Social Security Disability after the claimant has died?
Part of being eligible for Social Security Disability is a person must have an impairment that has lasted or is expected to last for at least 12 months, or can be expected to result in death. Unfortunately, as a Social Security Disability attorney, I have had clients pass away while waiting for a hearing. As strange as it sounds, even though a person may have died, it does not automatically mean they (or their estate) will be awarded Social Security Disability benefits.
Likely the first thing that will be done after a claimant has died is submitting a death certificate and a Substitution of Party. The substitution of party is oftentimes a spouse that will stand in for the deceased claimant. Social Security will then determine whether the individual was disabled before they passed away. One consideration may be whether the individual died from their disability or from other causes. For example, if a claimant was claiming disability due to back pain, then died in a car accident, the fact that they died does not necessarily prove that they were disabled prior to their death.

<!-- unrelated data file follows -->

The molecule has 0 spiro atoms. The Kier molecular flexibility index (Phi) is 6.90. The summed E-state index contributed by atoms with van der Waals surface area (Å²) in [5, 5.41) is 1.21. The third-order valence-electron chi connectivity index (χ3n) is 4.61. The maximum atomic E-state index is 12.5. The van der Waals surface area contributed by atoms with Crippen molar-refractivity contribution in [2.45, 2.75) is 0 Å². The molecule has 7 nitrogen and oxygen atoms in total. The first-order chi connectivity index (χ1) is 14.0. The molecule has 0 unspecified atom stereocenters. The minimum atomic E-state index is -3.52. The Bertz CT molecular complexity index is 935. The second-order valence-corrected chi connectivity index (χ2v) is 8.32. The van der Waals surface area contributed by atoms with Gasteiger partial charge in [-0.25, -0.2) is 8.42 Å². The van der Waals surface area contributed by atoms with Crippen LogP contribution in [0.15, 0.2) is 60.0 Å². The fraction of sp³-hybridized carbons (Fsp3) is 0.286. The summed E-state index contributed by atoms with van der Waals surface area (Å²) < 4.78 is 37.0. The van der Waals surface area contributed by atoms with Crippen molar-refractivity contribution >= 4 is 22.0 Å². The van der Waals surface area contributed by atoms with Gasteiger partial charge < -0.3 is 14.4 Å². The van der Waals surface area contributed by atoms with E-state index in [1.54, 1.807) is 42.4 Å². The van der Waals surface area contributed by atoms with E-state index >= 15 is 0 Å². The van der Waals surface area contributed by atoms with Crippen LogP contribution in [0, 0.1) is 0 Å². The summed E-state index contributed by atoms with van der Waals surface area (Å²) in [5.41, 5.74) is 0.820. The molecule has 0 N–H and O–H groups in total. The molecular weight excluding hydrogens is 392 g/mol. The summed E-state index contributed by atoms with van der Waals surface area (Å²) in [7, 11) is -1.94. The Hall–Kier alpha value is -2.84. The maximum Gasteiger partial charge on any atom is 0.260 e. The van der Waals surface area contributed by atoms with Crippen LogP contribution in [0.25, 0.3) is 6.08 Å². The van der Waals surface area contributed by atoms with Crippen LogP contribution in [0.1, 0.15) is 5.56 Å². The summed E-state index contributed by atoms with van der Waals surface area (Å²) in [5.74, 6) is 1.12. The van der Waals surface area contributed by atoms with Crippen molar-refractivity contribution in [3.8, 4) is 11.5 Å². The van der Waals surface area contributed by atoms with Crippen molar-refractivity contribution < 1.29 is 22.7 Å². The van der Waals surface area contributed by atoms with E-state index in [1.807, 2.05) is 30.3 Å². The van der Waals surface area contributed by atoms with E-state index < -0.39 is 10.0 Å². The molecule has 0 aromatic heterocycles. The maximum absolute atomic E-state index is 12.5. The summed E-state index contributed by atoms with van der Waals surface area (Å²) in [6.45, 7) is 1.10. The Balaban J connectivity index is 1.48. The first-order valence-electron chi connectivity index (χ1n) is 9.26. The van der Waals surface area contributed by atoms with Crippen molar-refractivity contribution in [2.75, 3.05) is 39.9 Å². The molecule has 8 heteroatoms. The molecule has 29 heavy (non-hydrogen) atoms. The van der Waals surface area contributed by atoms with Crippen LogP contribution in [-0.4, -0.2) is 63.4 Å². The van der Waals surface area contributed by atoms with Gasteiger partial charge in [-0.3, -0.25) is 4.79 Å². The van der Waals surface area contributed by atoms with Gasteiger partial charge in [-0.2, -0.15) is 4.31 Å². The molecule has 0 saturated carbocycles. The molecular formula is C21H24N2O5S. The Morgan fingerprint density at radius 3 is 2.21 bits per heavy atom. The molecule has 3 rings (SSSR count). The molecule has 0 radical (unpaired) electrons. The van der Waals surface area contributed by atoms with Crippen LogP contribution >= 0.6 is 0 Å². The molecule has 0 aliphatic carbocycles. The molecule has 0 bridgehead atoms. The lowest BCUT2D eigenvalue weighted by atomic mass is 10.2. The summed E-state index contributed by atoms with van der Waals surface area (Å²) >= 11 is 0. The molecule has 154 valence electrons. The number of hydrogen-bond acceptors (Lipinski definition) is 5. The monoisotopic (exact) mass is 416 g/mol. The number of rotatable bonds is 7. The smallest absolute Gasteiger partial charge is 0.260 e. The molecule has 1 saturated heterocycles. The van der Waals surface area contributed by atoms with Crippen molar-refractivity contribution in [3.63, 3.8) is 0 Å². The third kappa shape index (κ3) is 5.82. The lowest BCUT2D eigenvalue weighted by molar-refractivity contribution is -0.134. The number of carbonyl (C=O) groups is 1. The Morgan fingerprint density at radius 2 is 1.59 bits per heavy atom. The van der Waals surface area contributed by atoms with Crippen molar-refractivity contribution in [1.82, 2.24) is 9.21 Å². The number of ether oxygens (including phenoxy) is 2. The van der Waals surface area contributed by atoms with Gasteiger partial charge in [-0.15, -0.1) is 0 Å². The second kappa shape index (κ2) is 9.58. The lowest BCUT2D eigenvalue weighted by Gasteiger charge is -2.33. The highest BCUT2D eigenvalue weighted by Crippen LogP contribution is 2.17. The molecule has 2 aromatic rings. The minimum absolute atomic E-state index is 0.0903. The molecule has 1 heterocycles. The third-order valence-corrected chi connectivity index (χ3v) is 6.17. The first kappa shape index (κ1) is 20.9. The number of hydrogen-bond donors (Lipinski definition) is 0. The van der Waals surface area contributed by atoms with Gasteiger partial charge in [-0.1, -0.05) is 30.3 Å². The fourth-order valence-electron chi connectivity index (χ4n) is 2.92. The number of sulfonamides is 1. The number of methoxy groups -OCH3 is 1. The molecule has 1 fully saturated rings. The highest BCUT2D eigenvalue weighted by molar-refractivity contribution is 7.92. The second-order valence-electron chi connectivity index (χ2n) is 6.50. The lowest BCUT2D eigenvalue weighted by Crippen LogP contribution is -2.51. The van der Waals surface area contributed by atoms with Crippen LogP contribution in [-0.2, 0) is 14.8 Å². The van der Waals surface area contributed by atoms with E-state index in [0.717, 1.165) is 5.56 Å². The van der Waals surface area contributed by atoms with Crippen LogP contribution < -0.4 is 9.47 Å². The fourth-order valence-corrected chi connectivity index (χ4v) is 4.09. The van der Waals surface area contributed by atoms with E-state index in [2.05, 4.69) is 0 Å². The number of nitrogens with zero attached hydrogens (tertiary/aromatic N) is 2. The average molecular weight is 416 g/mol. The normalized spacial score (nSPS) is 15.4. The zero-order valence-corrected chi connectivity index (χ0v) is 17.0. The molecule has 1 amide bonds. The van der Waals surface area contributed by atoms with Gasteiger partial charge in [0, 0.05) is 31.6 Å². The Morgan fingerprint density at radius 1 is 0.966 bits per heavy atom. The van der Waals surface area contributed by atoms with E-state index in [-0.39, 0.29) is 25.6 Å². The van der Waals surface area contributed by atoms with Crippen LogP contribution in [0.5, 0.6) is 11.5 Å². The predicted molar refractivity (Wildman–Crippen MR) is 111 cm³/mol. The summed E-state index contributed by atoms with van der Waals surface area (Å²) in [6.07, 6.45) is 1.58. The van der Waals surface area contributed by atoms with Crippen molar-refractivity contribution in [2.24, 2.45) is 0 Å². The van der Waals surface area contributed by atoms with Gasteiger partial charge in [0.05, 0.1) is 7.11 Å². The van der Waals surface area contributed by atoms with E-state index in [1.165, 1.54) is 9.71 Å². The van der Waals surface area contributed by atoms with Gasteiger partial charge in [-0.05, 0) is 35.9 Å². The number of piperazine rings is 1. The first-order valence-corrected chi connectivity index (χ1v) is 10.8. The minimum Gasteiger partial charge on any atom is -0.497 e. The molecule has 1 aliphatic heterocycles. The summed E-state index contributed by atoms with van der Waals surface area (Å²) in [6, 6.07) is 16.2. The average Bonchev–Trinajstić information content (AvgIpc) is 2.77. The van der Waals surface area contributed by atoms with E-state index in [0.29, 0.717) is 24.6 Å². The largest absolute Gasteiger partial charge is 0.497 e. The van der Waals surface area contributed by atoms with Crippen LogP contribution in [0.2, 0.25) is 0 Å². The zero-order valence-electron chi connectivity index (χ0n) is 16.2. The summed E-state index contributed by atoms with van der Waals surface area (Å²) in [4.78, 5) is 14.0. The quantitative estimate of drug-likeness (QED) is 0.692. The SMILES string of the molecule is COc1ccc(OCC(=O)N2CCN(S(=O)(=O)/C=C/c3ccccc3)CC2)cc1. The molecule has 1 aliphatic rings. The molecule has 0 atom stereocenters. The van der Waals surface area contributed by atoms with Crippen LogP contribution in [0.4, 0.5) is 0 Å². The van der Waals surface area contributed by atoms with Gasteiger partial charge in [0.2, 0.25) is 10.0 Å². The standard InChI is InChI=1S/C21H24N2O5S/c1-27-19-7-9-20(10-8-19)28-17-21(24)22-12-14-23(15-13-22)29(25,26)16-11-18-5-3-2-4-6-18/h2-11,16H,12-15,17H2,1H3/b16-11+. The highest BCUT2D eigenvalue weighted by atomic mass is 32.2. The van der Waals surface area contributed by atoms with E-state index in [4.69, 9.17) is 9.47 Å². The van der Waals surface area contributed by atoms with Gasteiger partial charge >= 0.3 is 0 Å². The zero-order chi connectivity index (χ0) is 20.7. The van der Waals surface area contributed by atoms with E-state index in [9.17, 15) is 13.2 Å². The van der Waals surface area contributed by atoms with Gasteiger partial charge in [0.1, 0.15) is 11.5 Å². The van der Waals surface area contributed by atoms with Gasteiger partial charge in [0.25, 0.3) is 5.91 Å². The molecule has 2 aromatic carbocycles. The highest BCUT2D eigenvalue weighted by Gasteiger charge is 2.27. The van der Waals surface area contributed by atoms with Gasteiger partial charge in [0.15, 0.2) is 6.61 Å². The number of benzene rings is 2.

It is a grim prospect that can seem counter-intuitive, especially to the family of a loved one. A Social Security Disability attorney with experience in this matter can help explain the reason Social Security has certain rules in place and help navigate through specific processes.